!! What ?? He's now going to tell us if we can stop tooth decay by the food we eat? Yup.

Price has categorized the dietaries of the primitive peoples he studied:
  1. Dairy (high Alps Swiss, Arabs, certain Asians)
  2. Animal organs and eggs (North American interior natives, Andean tribes)
  3. Seafood (Islanders, coastal peoples)
  4. Small animals and insects (Aborigines, African interior tribes)
Each group he observed used foods from two or more sources, and the sources don't really matter - only the adequacy of the minerals and vitamins present in those sources are important.  He writes that we should obviously focus on foods near us, but understands that "It would be fortunate indeed, if our problems were as simple as this statement might indicate." (p.254) He then lists three problems to overcome:
  1. Strength of character and will power to eat what our bodies need rather than the foods that we like.
  2. Sedentary lifestyle of the modern = little energy needs and little hunger.
  3. Nutritional content of food.
To the first problem, I have no answer... It seems that each of us must struggle with our own character and listen to our own bodies. Perhaps we can find good ways to support one another in this struggle. I am surprised that in 1939 he wrote that 25% of the energy of the North American diet was supplied by sugar. (p.256) As our diet has changed over the past few years, Susan and I have noticed a change how "sweets" taste to us.... they're easier and easier to resist.... but not entirely, yet.

The second problem is an interesting one, and perhaps we live in a time when more people on earth are sedentary than ever before. Each person controls what they do during their day. Bodily movements, while perhaps subtle, are one of the most important aspects of "exercise". While I pity someone with a desk job, I, too have had such jobs in the past and found a simple way to overcome the lack of movement: walking to work and sometimes hiking on weekends.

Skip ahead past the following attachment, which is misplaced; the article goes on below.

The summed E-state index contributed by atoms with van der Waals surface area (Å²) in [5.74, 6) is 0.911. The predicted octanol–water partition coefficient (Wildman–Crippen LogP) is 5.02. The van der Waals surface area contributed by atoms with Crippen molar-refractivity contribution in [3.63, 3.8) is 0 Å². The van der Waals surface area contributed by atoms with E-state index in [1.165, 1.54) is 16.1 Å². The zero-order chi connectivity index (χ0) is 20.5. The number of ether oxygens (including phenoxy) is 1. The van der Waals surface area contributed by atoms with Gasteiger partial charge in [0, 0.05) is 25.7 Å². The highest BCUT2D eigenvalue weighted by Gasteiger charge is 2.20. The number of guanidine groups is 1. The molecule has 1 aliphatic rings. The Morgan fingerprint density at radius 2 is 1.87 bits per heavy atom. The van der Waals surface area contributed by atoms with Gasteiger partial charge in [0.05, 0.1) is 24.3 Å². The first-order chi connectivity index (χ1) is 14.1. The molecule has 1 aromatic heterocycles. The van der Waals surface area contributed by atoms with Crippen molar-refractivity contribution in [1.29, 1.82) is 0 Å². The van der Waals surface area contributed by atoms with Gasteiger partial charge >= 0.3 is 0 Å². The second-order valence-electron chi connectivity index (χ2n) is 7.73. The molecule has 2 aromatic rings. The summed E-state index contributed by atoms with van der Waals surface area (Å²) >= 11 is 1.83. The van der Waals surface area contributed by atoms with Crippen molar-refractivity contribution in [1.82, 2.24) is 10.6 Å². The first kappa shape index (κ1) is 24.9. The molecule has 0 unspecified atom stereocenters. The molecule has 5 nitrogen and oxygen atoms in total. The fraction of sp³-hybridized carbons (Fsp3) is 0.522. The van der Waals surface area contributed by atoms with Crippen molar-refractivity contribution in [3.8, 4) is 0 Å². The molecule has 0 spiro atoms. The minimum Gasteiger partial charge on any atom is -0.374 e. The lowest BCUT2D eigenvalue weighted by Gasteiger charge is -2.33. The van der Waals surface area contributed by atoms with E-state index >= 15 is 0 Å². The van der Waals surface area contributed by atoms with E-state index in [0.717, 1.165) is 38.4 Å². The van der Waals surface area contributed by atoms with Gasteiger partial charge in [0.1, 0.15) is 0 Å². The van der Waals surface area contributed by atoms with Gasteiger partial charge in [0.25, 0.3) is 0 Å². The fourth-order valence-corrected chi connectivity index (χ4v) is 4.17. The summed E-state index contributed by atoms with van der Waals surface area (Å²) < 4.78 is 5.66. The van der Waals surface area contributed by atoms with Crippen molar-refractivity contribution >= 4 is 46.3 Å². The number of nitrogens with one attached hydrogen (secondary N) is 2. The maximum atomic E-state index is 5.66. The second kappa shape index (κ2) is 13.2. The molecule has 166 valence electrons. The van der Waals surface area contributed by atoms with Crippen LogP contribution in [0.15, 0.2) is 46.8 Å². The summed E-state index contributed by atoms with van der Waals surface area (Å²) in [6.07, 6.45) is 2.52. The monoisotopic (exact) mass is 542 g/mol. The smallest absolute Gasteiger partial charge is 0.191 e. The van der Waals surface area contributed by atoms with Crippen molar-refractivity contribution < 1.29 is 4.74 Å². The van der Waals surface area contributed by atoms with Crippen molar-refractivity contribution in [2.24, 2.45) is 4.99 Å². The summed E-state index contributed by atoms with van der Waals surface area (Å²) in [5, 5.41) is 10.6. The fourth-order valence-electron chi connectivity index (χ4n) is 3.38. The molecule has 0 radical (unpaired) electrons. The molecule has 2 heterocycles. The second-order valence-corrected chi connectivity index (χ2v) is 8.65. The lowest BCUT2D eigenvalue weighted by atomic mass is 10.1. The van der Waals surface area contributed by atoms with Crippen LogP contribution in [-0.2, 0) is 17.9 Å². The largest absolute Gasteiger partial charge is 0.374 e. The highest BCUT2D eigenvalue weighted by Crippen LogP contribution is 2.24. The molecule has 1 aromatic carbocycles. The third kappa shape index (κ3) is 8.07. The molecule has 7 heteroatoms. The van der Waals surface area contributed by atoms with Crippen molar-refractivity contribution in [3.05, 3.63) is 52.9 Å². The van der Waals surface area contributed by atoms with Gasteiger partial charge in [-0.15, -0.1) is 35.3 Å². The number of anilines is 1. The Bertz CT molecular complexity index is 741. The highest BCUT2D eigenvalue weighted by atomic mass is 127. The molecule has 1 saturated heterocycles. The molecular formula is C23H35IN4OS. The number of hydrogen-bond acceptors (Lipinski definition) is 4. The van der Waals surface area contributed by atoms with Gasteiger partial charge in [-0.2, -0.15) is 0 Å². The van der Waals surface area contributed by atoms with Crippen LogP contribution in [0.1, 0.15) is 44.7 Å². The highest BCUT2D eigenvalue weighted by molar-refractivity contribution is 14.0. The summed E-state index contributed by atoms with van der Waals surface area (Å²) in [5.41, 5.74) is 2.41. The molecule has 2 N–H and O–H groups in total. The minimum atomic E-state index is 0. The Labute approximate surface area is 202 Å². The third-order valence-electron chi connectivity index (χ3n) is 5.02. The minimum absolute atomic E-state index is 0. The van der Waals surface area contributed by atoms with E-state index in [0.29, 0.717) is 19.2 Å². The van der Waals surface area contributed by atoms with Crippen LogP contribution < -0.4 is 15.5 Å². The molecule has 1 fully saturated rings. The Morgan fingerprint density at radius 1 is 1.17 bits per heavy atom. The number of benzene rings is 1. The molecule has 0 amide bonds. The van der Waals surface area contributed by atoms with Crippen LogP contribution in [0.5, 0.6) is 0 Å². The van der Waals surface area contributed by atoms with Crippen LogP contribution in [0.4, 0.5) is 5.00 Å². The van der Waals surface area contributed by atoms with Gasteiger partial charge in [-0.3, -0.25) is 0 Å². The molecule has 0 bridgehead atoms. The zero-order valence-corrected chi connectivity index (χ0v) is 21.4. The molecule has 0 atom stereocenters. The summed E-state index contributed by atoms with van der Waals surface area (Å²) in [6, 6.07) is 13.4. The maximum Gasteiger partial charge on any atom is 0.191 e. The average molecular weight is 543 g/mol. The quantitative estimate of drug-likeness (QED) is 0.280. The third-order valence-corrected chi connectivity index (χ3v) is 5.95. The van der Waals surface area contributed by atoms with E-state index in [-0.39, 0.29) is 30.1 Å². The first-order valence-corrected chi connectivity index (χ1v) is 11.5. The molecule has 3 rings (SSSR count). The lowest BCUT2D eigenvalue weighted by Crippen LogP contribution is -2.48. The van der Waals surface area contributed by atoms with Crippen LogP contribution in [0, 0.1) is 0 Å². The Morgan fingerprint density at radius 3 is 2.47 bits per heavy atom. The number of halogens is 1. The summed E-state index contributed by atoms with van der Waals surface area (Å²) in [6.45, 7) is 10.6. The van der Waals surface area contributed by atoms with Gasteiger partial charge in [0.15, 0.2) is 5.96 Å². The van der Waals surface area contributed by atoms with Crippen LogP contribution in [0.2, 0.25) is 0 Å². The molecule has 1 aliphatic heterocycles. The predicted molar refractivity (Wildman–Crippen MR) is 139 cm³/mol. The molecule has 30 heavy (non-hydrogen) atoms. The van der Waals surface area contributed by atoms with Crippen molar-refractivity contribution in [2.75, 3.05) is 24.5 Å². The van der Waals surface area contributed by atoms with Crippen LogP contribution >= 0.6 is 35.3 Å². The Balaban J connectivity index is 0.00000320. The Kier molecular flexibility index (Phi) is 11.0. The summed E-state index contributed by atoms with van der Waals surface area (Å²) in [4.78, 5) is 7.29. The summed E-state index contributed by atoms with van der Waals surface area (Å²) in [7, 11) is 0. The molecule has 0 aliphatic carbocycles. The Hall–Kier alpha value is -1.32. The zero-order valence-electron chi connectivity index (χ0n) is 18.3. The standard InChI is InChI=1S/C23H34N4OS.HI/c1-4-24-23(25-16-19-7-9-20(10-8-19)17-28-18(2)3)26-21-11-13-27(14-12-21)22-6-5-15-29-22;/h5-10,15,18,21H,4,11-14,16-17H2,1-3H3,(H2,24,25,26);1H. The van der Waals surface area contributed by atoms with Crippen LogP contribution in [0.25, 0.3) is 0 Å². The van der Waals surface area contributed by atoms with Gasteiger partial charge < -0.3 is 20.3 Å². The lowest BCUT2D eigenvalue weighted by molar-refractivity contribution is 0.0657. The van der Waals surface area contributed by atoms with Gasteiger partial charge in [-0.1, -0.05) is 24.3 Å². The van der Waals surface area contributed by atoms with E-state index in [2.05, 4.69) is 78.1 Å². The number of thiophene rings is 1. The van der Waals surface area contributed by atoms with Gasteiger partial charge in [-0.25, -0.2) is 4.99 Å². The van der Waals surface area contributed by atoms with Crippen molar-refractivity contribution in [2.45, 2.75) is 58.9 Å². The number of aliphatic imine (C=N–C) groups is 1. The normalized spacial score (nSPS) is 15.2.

The third problem is one I am trying to solve in my work. As I work with my animals and plants, I am seeking to improve the soil (and thus the nutrient content of my food) based on what I see working in nature. This relates back to chapter 15 and the quote about wild animals having perfect health. That's what I want to replicate in my farming. That means rebuilding the nutrition of the soil.

Price mentions that drying foods better preserves the vitamin content than canning. While in the past we haven't done a lot of canning, this advice might keep us from investing too much in canning equipment and have me build a solar food dehydrator instead.

He writes a bit about what he did to improve his patients' diets and seemed to universally recommend butter oil and cod liver oil, a 1/2 teaspoon 3 times per day. He believes that they are more powerful when given together. For certain these are nutrient dense foods, but it seems to me that those who live near the sea did not have dairy, and those who had dairy did not live near the sea. At any rate, it is a reparation formula for nutritionally deficient moderns, not a part of the diet of primitive peoples.

So was his program of nutrition for his patients successful? If one can believe what he writes, it was:
Clinical data demonstrate that by following the program outlined dental caries can be prevented or controlled when active in practically all individuals. This does not require either permission or prescription but it is the inherent right of every individual. p.271 
 The last part of this quote is the second to last sentence in the chapter, and it speaks to me on several levels. Simply, it is an empowering statement and a radical idea, coming from a man who's living was earned "fixing teeth". Teeth fixers earn they're living from people with bad teeth, not perfect ones. Why was he so eager to have people fix their teeth and prevent dental problems? I think the answer lies in his love of humanity. In all of his writing I feel that he loves the idea of humans living in a natural state and eating natural, local foods - and he recognizes that this possible perfection comes not from commerce, but as an "inherent right."